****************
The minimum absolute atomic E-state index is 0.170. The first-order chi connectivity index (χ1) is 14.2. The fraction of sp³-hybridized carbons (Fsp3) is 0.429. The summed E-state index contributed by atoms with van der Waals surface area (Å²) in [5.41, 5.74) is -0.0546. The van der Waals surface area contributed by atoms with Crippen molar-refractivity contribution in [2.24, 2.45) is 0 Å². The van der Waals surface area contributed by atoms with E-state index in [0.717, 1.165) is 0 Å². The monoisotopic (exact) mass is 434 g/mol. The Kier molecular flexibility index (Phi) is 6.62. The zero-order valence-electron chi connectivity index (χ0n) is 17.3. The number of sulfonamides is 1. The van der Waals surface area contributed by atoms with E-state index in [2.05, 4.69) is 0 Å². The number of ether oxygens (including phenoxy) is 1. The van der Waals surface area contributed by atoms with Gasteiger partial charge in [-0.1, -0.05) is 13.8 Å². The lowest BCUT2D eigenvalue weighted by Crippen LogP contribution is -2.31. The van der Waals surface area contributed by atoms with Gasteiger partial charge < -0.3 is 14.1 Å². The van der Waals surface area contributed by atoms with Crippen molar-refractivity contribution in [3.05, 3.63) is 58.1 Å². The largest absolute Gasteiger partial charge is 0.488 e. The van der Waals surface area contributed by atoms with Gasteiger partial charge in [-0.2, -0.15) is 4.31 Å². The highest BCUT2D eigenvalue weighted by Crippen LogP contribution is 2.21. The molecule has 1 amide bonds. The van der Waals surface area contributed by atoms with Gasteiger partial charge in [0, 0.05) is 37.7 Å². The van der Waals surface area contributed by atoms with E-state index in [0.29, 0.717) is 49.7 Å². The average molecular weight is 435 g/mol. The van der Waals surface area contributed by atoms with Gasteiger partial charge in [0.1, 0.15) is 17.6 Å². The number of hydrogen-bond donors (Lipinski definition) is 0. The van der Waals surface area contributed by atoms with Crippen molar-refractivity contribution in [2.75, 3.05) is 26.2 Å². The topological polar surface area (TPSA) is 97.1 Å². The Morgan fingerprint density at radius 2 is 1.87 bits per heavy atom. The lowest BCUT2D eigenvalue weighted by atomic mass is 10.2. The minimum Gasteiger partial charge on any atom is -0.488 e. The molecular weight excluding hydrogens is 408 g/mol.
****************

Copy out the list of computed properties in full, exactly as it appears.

The minimum absolute atomic E-state index is 0.170. The first-order chi connectivity index (χ1) is 14.2. The fraction of sp³-hybridized carbons (Fsp3) is 0.429. The summed E-state index contributed by atoms with van der Waals surface area (Å²) in [5.41, 5.74) is -0.0546. The van der Waals surface area contributed by atoms with Crippen molar-refractivity contribution in [2.24, 2.45) is 0 Å². The van der Waals surface area contributed by atoms with E-state index in [0.717, 1.165) is 0 Å². The monoisotopic (exact) mass is 434 g/mol. The Kier molecular flexibility index (Phi) is 6.62. The zero-order valence-electron chi connectivity index (χ0n) is 17.3. The number of sulfonamides is 1. The van der Waals surface area contributed by atoms with E-state index in [2.05, 4.69) is 0 Å². The number of ether oxygens (including phenoxy) is 1. The van der Waals surface area contributed by atoms with Gasteiger partial charge in [-0.1, -0.05) is 13.8 Å². The lowest BCUT2D eigenvalue weighted by Crippen LogP contribution is -2.31. The van der Waals surface area contributed by atoms with Gasteiger partial charge < -0.3 is 14.1 Å². The van der Waals surface area contributed by atoms with Crippen molar-refractivity contribution in [3.05, 3.63) is 58.1 Å². The largest absolute Gasteiger partial charge is 0.488 e. The van der Waals surface area contributed by atoms with Gasteiger partial charge in [-0.2, -0.15) is 4.31 Å². The highest BCUT2D eigenvalue weighted by Crippen LogP contribution is 2.21. The molecule has 1 amide bonds. The van der Waals surface area contributed by atoms with Gasteiger partial charge in [0, 0.05) is 37.7 Å². The van der Waals surface area contributed by atoms with E-state index in [0.29, 0.717) is 49.7 Å². The average molecular weight is 435 g/mol. The van der Waals surface area contributed by atoms with Gasteiger partial charge in [0.1, 0.15) is 17.6 Å². The number of hydrogen-bond donors (Lipinski definition) is 0. The van der Waals surface area contributed by atoms with Crippen molar-refractivity contribution in [2.75, 3.05) is 26.2 Å². The topological polar surface area (TPSA) is 97.1 Å². The Morgan fingerprint density at radius 2 is 1.87 bits per heavy atom. The lowest BCUT2D eigenvalue weighted by atomic mass is 10.2. The minimum Gasteiger partial charge on any atom is -0.488 e. The molecular weight excluding hydrogens is 408 g/mol.